Generations on a Mountain
Rösi used to miss the view when she left her village on top of the mountain for the house one slippery slope above the Emme, but that didn’t matter as much since she lost half her eyesight. She was now so deep down the valley the sun never touched the old house in winter.
We sit in the massive, dark farmhouse that Dänu had rebuilt in 1953. It had been much worse then, so soaked in water and shadow they had to drain the land, and Rösi had to cook for the 13 men who worked on the land. They cut the trees and moved the hut for storing cheese, the Chäs Stöckli, closer. But they could never get to the sun in winter, and it took till almost midday to light the field just beyond the house.
Daniel’s family has been living here for seven generations. His great-grandfather was David, who’d owned all the huts on this road up the Hohgant, all the way past Glunti and the desolate moor of Hennenmoos (which had also been his until it was protected under the Rothenthurm Initiative, which still gives him compensation), the moor named after the hen, the Auerhuhn. All the way to Gemeinenwängen, just under the top of the Hohgant.
All the houses and huts on this road have variations of the same name where Buch refers to the beech tree, the Buche, while Hütte is a hut, and Hüttli might be a smaller hut.
There was Hinterbuchhütte (Hinter is behind; this is where the Hadorns live), Unterbuchhüttli (Unter is under), Vorderbuchhütte (Vorder is before; this is where the Siegenthalers with Maxli the dog live), Oberbuchhüttli (Ober is over; this is where the coffee baron comes for holiday), Mittelbuchhütte (Mittel is middle; this is where Stifu has his hut), Oberbuchhütte (this is where Stefan’s aunt Klara has her hut).
Rösi had met Daniel at the horse market, and he’d ride up the mountain pass of Schallenberg to see her. On top was a stunning hamlet of a few houses perched on a ridge looking over two valleys on either side, with hundreds of kilometres of views. This was Schallenberg-Gabelspitz, Gabel being a fork and Spitz a peak. You could walk this ridge about an hour to Naters, the highest point at the end of the ridge, just under which Rösi had grown up.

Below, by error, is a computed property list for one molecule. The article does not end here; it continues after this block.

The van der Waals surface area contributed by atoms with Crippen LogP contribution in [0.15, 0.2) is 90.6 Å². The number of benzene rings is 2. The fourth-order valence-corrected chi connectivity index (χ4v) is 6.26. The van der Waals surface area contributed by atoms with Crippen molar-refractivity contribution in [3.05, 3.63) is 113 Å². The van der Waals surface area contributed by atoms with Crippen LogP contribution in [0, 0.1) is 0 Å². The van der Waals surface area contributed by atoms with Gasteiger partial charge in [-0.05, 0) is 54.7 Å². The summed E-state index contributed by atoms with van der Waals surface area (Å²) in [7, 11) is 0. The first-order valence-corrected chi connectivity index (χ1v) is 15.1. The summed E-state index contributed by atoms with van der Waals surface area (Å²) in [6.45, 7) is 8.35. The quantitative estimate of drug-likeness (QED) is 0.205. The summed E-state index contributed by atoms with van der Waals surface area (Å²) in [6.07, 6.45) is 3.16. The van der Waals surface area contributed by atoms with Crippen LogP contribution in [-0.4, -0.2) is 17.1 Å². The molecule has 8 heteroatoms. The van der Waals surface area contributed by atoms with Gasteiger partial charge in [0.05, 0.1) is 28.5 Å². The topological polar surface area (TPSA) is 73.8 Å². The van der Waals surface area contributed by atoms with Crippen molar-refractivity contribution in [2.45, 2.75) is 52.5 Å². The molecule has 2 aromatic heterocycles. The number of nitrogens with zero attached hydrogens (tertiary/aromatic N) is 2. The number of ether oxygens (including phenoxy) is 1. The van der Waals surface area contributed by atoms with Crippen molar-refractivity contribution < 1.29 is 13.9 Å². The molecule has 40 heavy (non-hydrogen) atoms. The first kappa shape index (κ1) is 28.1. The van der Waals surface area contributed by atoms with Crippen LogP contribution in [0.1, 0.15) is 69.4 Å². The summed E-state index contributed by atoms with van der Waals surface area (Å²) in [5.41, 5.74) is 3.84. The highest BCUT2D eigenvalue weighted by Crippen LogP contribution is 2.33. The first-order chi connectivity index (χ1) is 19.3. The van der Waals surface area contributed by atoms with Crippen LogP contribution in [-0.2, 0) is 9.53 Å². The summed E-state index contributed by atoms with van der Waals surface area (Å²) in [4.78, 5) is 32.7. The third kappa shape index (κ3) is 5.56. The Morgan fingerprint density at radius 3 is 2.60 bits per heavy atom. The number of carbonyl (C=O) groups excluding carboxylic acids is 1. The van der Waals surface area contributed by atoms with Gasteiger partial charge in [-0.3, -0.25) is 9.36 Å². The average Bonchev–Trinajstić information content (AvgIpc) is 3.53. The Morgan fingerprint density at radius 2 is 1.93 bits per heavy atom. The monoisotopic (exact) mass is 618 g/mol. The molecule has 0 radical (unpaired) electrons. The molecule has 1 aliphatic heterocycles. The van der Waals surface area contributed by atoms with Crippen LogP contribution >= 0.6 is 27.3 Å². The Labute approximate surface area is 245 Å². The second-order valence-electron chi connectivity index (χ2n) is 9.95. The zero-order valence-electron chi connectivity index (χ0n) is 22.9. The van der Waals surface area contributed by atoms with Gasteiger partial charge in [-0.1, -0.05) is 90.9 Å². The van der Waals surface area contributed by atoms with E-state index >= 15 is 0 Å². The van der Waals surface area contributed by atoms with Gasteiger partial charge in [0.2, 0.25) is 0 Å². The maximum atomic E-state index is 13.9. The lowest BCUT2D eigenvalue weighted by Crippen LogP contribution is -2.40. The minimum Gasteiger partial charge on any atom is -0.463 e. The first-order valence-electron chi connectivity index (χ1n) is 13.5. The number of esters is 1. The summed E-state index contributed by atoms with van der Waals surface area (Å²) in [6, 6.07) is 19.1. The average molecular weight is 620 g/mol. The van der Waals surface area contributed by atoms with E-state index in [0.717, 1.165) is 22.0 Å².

No wonder she’d been claustrophobic in her new home at Buchhütte, and terrified of her first thunderstorm in these recesses where everything that fell down the mountain tumbled into the Emme, one slippery slope under the house.
Dänu learnt the art of being a butcher for one year in Sainte-Blaise near Neuchâtel in the French part of Switzerland. He says he couldn’t speak much French but knew enough to count money.
Daniel is known as an expert on cows, and he says he has a good eye for choosing the right ones for breeding. His grandson Bernhard studied it and is even better than Daniel was. Bernhard, always with a smile, and as good as his grandfather is with people too.
Daniel’s parents were Johannes and Berta, and they had six children. There were four girls, each born like clockwork every second year: Rösi (who shared the name with Dänu’s wife) was born in 1910, Emma in 1912, Anna in 1914, Berta in 1916. And there was Hans in 1918 and Dänu in 1924.
The sisters went to England to work for a few years when they were around 18, and spoke good English, and also went to the French and Italian parts of Switzerland.
There was always something special about the eldest daughter, Rösi. People saw it, and felt it. And when the Appenzeler painter Kurt Metzler happened to eat at her restaurant at Wald with his wife, she would inspire him to create art.
Rösi worked in a restaurant in Ticino and later took over the Wald restaurant from her family. Others who had run the place had preferred drinking with their guests. It was a hard time, and she worked hard. And although she had a special humor like her brother Danu, she would sometimes come to Stegmatte, the house above the Emme, and cry.
By the time the artist passed by, Rösi had grown old, but her character was stronger than ever. She was always dressed in white, but her hair was always black.
And after that one meeting, Kurt started painting her on huge postcards he made, and he sent her one every single day when she lived in the old people’s home. He was a teacher, and probably made one each morning before starting work. Most featured her, and the ones that didn’t had his cat Kater Kobi on them. And Rösi showed the cards to every visitor she had, every single time.